unsigned long alternatingVoltageDurationOff = 150; // Initial duration for off state (0.05 to 0.2 seconds)
float currentVoltage = 0.0; // Current voltage state
bool voltageOn = false; // Flag to track voltage state
unsigned long startTime = 0; // Start time for gradual speed increase
const unsigned long SPEED_UP_DURATION = 10000; // Duration over which to increase speed
unsigned long transitionDownStartTime = 0; // Start time for gradual voltage decrease
const unsigned long TRANSITION_DOWN_DURATION = 10000; // 10 seconds

void setup() {
  pinMode(BUTTON_PIN, INPUT); // No internal pull-up

  if (!dac.begin(MCP4725_ADDRESS)) {
    Serial.println("Failed to find MCP4725 chip");
    while (1) { delay(10); }
  setVoltage(0); // Set initial voltage to 0V
  Serial.println("Setup complete. Initial voltage set to 0V.");

void loop() {
  buttonState = digitalRead(BUTTON_PIN);
  // Check for button press (state change from LOW to HIGH)
  if (buttonState != lastButtonState) {
    if (buttonState == HIGH) {
      buttonPressStartTime = millis();
    } else {
    delay(50); // Debounce delay
  lastButtonState = buttonState;

  // Handle the gradual transition
  if (state == TRANSITION_DOWN) {
    unsigned long elapsedTime = millis() - transitionDownStartTime;
    if (elapsedTime <= TRANSITION_DOWN_DURATION) {
      float voltage = 5.0 - (2.5 * (elapsedTime / (float)TRANSITION_DOWN_DURATION));
    } else {
      setVoltage(2.5); // Ensure voltage is set to 2.5V after transition
      state = IDLE;
      Serial.println("Transition down complete. Voltage set to 2.5V.");
  } else if (state == ALTERNATING_VOLTAGE) {
    unsigned long currentTime = millis();
    unsigned long elapsedTime = currentTime - alternatingVoltageStartTime;

    if (voltageOn) {
      if (elapsedTime >= alternatingVoltageDurationOn) {
        // Turn voltage off
        voltageOn = false;
        // Generate a random duration for off state within updated range
        alternatingVoltageDurationOff = random(10, 30); // Between 0.01 and 0.03 seconds
        alternatingVoltageStartTime = currentTime;
    } else {
      if (elapsedTime >= alternatingVoltageDurationOff) {
        // Turn voltage on
        voltageOn = true;
        // Generate a random duration for on state within updated range
        alternatingVoltageDurationOn = random(50, 150); // Between 0.05 and 0.15 seconds
        alternatingVoltageStartTime = currentTime;
  } else if (state == TRANSITION_DOWN_ALTERNATE) {
    setVoltage(5); // Set voltage to 5V
    state = TRANSITION_DOWN; // Start transitioning down to 2.5V
    transitionDownStartTime = millis();
    Serial.println("Starting transition down to 2.5V.");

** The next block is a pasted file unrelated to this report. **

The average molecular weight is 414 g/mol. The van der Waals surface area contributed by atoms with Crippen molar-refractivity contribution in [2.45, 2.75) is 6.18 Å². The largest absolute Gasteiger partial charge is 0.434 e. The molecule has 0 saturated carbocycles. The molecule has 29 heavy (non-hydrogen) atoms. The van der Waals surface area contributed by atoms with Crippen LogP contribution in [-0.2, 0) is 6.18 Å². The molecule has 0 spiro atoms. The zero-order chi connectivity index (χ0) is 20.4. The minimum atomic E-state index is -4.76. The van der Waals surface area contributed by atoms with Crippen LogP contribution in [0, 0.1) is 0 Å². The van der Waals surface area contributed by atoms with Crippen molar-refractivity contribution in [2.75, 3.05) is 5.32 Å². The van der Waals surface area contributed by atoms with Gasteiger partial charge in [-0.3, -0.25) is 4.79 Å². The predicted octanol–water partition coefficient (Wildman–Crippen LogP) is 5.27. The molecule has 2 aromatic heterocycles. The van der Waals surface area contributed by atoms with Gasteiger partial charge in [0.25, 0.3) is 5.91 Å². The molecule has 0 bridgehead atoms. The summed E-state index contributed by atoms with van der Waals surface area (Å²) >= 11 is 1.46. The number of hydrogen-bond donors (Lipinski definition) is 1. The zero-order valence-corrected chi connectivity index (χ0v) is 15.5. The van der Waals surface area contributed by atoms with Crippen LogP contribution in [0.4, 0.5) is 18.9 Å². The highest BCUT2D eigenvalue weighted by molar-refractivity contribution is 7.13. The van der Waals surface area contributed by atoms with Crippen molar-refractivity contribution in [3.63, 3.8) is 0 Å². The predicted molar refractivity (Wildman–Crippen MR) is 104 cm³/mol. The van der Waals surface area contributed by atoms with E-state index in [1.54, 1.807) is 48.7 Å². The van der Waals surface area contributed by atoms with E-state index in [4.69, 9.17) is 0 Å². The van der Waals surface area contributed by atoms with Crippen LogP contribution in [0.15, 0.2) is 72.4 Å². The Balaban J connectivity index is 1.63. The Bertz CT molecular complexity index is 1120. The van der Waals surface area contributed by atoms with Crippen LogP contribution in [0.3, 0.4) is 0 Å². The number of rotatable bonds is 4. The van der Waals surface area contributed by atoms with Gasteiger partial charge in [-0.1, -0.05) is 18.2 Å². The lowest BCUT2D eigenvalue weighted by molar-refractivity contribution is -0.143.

// Gradually increase speed over time
  unsigned long currentTime = millis();
  if (currentTime - startTime <= SPEED_UP_DURATION) {
    float progress = (currentTime - startTime) / (float)SPEED_UP_DURATION;
    // Update duration ranges for on and off states based on progress
    alternatingVoltageDurationOn = lerp(1000, 150, progress); // From 1000 to 150 milliseconds
    alternatingVoltageDurationOff = lerp(150, 30, progress); // From 150 to 30 milliseconds

void handleButtonPress() {
  unsigned long pressDuration = millis() - buttonPressStartTime;

  if (pressDuration >= LONG_PRESS_DURATION) {
    // Long press: Reset to 5V and reset state
    state = IDLE;
    Serial.println("Long press detected. Resetting to 5V.");
  } else {
    // Short press: Change state based on current state
    switch (state) {
      case IDLE:
        state = ALTERNATING_VOLTAGE;
        Serial.println("Alternating voltage mode activated.");
        startTime = millis(); // Start time for gradual speed increase
        Serial.println("Transitioning down after alternating voltages.");

void setVoltage(float voltage) {
  // Ensure voltage is within 0V and 5V range
  voltage = constrain(voltage, 0, 5.0);
  uint16_t dacValue = (uint16_t)(voltage / 5.0 * 4095);
  dac.setVoltage(dacValue, false);
  currentVoltage = voltage; // Update current voltage state
  Serial.print("Voltage set to ");

float lerp(float start, float end, float t) {
  return start + t * (end - start);


9v battery
Arduino nano
Mcp4725 (dac)
1x 1M resistor
1x 10k resistor
1x momentary push button

I’m connecting the mcp as per usual to the arduino (A4 and A5 on the arduino and providing vcc and gnd connections)

The button is connected with 5v from the arduino and pin d2

The output of the mcp is going to the base of the bc337.
The collector of the bc337 is connected to the 9v battery
The emitter is connected to the power input of the otamatone and with a 1M resistor to gnd.
→ This transistor buffer is used to provide enough amperage to the otamatone, which the arduino can’t provide.

A picture of my pro setup: